Ocean City, N.J., faces the biggest hit to its property values from sea level rise on the eastern seaboard, surpassing even Miami Beach, according to a study released Wednesday.
But popular Shore communities such as Sea Isle City, Atlantic City, Avalon, Brigantine, North Wildwood, and Mystic Island also made the top 20 list, according to housing data analyzed by scientists with Columbia University and First Street Foundation, a nonprofit focused on risks associated with sea level rise and flooding.
Though property values along the New Jersey Shore certainly are increasing, the scientists said their work measures “relative” erosion of property values. In other words, the homes would have sold for more if not for shrinking shorelines, flooding, and storm surges associated with sea level rise, caused mainly by climate change. For example, a home that might have sold for $800,000 without those issues instead might sell for $650,000.
The group has released similar data in the past. But, for the first time, it included numbers for Pennsylvania, Delaware, and Maryland. Philadelphia, Croydon, and Bristol, all along the Delaware River, are “significantly impacted” by environmental changes, the scientists said. They created an online mapping tool so homeowners can plug in their addresses to see if their properties face a relative loss in value. In addition, it shows flooding levels and projected increases over 15 years.
“New Jersey has been hit terribly hard,” said Carolyn Costello, a spokesperson with Brooklyn-based First Street Foundation. “In fact, some New Jersey cities have been hit worse than Florida.”
Ocean City, with relative losses totaling more than a half-billion dollars, tops Miami Beach, facing more than $300 million. Without specifying the address, the authors cited a property on Haven Avenue in Ocean City as an example of the type of relative loss in property value, with a $119,702 dip.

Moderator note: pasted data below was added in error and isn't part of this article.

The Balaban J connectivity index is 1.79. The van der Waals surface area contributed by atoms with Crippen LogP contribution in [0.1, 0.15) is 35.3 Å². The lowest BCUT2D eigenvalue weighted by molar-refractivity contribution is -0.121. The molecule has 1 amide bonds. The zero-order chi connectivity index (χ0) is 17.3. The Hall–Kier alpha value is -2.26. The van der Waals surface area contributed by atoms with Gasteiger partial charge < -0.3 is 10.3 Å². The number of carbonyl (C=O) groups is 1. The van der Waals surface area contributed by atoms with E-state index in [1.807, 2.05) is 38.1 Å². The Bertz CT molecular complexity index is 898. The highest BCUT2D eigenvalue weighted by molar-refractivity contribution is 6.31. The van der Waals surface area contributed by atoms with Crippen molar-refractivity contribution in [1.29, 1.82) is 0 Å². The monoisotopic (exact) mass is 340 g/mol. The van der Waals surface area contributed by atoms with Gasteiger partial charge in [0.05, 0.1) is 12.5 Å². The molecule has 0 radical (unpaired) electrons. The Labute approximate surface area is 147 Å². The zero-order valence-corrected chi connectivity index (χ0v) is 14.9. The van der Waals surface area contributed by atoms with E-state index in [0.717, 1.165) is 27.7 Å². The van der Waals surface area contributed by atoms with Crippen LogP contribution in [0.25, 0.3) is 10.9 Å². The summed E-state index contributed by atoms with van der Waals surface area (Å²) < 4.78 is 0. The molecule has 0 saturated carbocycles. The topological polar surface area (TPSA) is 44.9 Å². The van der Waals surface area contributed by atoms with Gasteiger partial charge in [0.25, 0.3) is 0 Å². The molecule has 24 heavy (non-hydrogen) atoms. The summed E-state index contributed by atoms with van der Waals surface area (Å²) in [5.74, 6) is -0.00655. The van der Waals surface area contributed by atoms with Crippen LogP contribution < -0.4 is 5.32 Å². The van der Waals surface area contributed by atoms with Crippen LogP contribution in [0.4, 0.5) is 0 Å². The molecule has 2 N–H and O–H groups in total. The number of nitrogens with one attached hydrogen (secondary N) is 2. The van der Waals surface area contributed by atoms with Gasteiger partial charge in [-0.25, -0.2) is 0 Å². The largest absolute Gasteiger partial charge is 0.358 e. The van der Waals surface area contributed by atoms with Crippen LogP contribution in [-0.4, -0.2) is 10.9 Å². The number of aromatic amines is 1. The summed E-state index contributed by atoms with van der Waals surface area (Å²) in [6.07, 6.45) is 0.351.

Overall, New Jersey faces the second highest losses among states, at $4.5 billion, second to Florida, which is estimated at more than $5.4 billion.
The list is derived from research into relative property values of 15 eastern states, including Alabama and Mississippi.
To derive their peer-reviewed methodology, Steven A. McAlpine at First Street Foundation and Jeremy R. Porter, a Columbia University professor and consultant for the foundation, initially analyzed only the Miami-Dade County real estate market. They then applied that methodology to analyze millions of other real estate transactions in the east.
They took into account square footage, location, trends, and other issues associated with home values. They say they were able to calculate the impact of frequent tidal flooding on home values using data from 2005 to 2017.
They found that while most homes did appreciate in value, affected homes appreciated at “a significantly lower rate than comparable homes unaffected by tidal flooding.” They also found that roads that flood near a home also hurt its value.
"From Maine to Florida and through the Gulf Coast, we have seen the same phenomenon,” Porter said. “Increased tidal flooding has led to a loss in home value appreciation. We expect this trend to not only continue in the coming years, but to accelerate along with the accelerating rate of sea level rise.”
New Jersey is faced not only with rising seas, but also land that’s sinking because of its geology.
Maryland was also hit hard, losing $555.7 million in relative value.
Delaware lost $299.5 million in relative value, with Bethany Beach among the top locations facing relative losses.
Pennsylvania lost $10.1 million in relative value, with Bristol seeing more than $3 million of those losses. Croydon lost $2.4 million and Philadelphia lost $1.5 million, relatively small numbers by comparison to the Jersey Shore. But the impact on individuals can be considerable. The authors noted a single property in Ridley Park, Delaware County, lost $51,978 in relative value.
“Flooding is the costliest natural disaster in the United States,” said Matthew Eby, executive director of First Street Foundation.